The real test of a good current affairs analyst is when circumstances require them to demonstrate their ability to react in a timely manner to unexpected or unforeseen events and to have the skill and the foresight to say the right thing based on the facts that are known without losing tact and empathy and avoiding to cause unnecessary pain to people directly impacted by the unfolding events.

I wasn’t a good current affairs analyst yesterday afternoon and last night. Silence wasn’t necessarily easier but it felt like the least unwise option for hours after news emerged of the death of a lawyer from the prosecutor’s office, who reportedly worked on mafia-type cases involving cousins Ryan and Keith Schembri, the boss of the Tumas syndicate Yorgen Fenech, and Robert Abela’s most famous client, alleged kidnapper and car rental swindler Christian Borg.

All of them can fairly be classified as people with a lot to lose, facing, among other things, prosecutions that for money laundering alone should cost them their best years behind bars. That makes them potentially dangerous, whichever way you slice it. They are, apart from everything else, people who got rich quick from their activities and feel perfectly entitled to a lifestyle as far removed from the environment in prison as it may be possible to imagine.

There was some confusion in the reporting as news of the death of Karl Muscat emerged. This is often the way of things, but in Malta in 2022, confusion breeds conspiracy theorising.

There were reports that his house had been ransacked and then reports that it hadn’t. There were reports that the police weren’t ruling out anything (including violence) but then there were reports the police did not suspect foul play. There were hints at the police excluding third parties and murmurs about how he had just been suspended by his boss, Victoria Buttigieg. There were reports Karl Muscat was a gentle soul appreciated by his colleagues but there were also recollections that he had chosen to work while his colleagues were on strike.

There were tinges of deep poignancy flowing out with the reporting. People were reminded that Karl Muscat was the son of Pierre Muscat, a Rabat politician of great promise who died prematurely just 3 years after the PN came to power in 1987 having served on the Opposition benches since 1976. People of a certain age, and a certain political affiliation, remember him with the fondness in which people who die before they have accumulated the baggage politicians inevitably collect are held.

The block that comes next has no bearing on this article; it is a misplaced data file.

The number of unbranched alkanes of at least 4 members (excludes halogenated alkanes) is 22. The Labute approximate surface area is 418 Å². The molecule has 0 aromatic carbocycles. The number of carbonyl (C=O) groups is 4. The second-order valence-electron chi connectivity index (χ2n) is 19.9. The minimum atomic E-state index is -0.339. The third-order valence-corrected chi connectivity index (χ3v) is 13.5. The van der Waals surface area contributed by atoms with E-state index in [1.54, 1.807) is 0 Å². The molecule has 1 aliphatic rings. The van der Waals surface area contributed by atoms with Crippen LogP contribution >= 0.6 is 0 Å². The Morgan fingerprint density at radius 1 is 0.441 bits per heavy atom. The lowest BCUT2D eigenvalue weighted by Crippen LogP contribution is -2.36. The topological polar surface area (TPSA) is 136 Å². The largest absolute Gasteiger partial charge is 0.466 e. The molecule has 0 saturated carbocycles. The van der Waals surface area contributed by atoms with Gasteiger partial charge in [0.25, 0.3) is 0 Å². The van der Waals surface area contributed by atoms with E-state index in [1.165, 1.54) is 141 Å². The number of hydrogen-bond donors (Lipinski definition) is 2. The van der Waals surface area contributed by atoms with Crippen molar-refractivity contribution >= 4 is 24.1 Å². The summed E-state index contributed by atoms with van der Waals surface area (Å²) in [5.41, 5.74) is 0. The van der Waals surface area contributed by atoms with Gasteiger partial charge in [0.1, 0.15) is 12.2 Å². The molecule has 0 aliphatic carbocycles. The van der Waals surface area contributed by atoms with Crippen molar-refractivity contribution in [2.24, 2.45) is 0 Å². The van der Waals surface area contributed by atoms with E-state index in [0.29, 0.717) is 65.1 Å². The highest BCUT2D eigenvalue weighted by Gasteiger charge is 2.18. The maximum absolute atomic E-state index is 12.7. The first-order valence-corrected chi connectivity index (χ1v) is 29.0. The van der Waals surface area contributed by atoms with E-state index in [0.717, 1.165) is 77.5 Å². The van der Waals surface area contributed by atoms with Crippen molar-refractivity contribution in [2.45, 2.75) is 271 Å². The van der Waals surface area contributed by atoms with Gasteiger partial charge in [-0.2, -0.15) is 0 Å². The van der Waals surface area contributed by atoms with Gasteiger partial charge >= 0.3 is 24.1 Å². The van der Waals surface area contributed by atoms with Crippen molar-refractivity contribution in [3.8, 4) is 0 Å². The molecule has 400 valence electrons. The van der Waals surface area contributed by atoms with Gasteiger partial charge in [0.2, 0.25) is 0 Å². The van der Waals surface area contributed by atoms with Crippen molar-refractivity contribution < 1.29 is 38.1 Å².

Yet more reporting recalled another resident of Triq is-Sirk, is-Swieqi, where Karl Muscat’s home is and where he was found dead. Just a few doors down, Melvyn Theuma, key witness in the murder case against boss Yorgen Fenech, somehow violently stabbed himself many times in what must have been an excruciating albeit unsuccessful suicide attempt.

Recalling Pierre Muscat projected on his dead son questions of what this prosecutor pursuing Malta’s most sophisticated organised (alleged) criminals might have achieved if he lived out his years. Recalling Melvyn Theuma projected on his dead neighbour the discomfort of an untimely death (or a stab at it in Theuma’s case) deprived of comfortably comprehensible causes.

You’ve read these observations, and more, written by less hesitant commenters elsewhere and I apologise for the repetitions. I am collecting my thoughts still halted by posts on my social media feeds of people I know who also knew Karl Muscat. The last thing mourning family and friends need is speculation by uninformed others shooting the breeze wondering how or why their loved one’s life might have ended or been ended. So, I won’t do that.

I can’t do that.

What I can do is make another observation. We live in a country where it is taboo to acknowledge that the work Karl Muscat did placed him in direct confrontation with the interests of organised crime syndicates. We live in a country where the “equivocatory” and “ambiguous” explanations of police spokesmen (and I use the words because they appear to be favourites of Brandon Pisani) reassure no one. We live in a country with unexplained deaths, sometimes even when the deaths should be explicable, because the people doing the explaining are not credible and their loyalties confused and their interests multiple.

There will most likely be an explanation of Karl Muscat’s untimely death and the explanation might not be one that anyone has seen coming. But if and when we’re shown it, the way things are done here, we won’t stop being gnawed at by the disquiet it has caused us.